My Lords, there have been two successful prosecutions of UNMIK police officers carried out by UNMIK police internal affairs in 2002 and 2003. I am afraid that we do not have figures relating to failed prosecutions. However, the noble Baroness may be interested to know that there have been investigations into more than 80 international peacekeepers since 1999. To date, at least 58 UNMIK police have been dismissed, 10 of whom were dismissed in connection with allegations of trafficking.

Baroness Whitaker

My Lords, can my noble friend tell me what avenues there are for civil redress as opposed to prosecution against UN-employed perpetrators? More broadly, will the Government resist American pressure to renew Resolution 1422, which preserves immunity from prosecution for war crimes?

Baroness Symons of Vernham Dean

My Lords, we regard trafficking as a crime and, as such, it should be dealt with as a crime. Of course, UNMIK police and the trafficking and prostitution investigation unit look into allegations that are made. As I have already indicated to your Lordships, I do not have figures for how often those investigations are not successful.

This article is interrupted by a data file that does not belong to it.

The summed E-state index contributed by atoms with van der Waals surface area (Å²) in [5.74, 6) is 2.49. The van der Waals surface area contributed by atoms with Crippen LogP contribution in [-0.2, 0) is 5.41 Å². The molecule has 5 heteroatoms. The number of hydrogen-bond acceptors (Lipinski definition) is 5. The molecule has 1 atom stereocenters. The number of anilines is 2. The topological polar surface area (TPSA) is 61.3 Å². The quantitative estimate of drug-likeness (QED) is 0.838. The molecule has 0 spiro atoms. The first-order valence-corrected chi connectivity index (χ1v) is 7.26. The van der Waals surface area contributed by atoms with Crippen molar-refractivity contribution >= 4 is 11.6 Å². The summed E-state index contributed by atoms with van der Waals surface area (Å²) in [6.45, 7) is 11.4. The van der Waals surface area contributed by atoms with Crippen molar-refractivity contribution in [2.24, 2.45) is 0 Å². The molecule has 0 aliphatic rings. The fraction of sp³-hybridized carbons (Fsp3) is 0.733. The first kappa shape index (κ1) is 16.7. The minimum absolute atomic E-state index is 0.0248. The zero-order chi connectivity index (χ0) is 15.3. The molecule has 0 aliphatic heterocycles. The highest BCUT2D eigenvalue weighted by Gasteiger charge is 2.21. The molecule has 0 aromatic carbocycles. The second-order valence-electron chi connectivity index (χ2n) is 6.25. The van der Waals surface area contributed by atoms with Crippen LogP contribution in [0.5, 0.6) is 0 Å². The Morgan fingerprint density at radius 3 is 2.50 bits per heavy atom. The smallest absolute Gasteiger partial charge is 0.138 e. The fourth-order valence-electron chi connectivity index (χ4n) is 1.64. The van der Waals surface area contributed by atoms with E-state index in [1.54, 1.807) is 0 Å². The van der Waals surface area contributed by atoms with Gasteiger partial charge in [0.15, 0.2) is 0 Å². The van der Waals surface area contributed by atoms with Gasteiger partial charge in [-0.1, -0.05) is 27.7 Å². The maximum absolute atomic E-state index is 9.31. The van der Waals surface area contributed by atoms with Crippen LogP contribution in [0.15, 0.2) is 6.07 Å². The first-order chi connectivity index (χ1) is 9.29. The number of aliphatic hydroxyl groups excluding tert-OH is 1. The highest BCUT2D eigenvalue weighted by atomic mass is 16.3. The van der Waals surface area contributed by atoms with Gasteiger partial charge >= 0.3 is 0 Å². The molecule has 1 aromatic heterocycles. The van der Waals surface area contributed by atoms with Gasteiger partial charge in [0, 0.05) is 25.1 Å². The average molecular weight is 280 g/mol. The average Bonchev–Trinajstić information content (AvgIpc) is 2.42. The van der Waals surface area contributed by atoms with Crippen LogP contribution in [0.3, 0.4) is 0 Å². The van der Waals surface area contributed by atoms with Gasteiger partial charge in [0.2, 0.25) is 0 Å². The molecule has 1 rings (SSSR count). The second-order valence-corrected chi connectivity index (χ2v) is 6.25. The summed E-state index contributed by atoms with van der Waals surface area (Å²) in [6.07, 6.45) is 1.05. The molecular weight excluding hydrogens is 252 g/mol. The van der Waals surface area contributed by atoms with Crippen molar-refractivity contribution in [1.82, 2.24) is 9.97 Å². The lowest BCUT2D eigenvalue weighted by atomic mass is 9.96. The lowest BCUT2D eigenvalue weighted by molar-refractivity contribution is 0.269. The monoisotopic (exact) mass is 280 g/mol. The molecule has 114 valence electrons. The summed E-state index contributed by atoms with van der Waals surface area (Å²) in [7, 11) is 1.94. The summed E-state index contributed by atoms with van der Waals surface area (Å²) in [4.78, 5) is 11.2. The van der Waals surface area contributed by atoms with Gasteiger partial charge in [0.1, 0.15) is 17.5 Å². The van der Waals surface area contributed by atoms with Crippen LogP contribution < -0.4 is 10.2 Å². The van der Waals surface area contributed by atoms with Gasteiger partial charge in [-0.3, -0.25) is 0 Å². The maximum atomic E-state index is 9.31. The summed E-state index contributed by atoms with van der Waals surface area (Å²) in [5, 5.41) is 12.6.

On the position of United Nations Security Council Resolution 1422, it is important to remember that the Security Council resolution does not provide impunity for persons acting in an official capacity. The text makes it clear that the obligation remains on the national jurisdictions of the state sending UN peacekeepers to prosecute any international crimes committed by those peacekeepers. We understand—although We do not share—the United States' concerns about the International Criminal Court. We are convinced that the Rome Statute does provide safeguards to avoid politically motivated prosecutions, which is the root of the United States' anxiety. However, it must be remembered that, although there is the UNSCR, that does not provide for impunity of any national.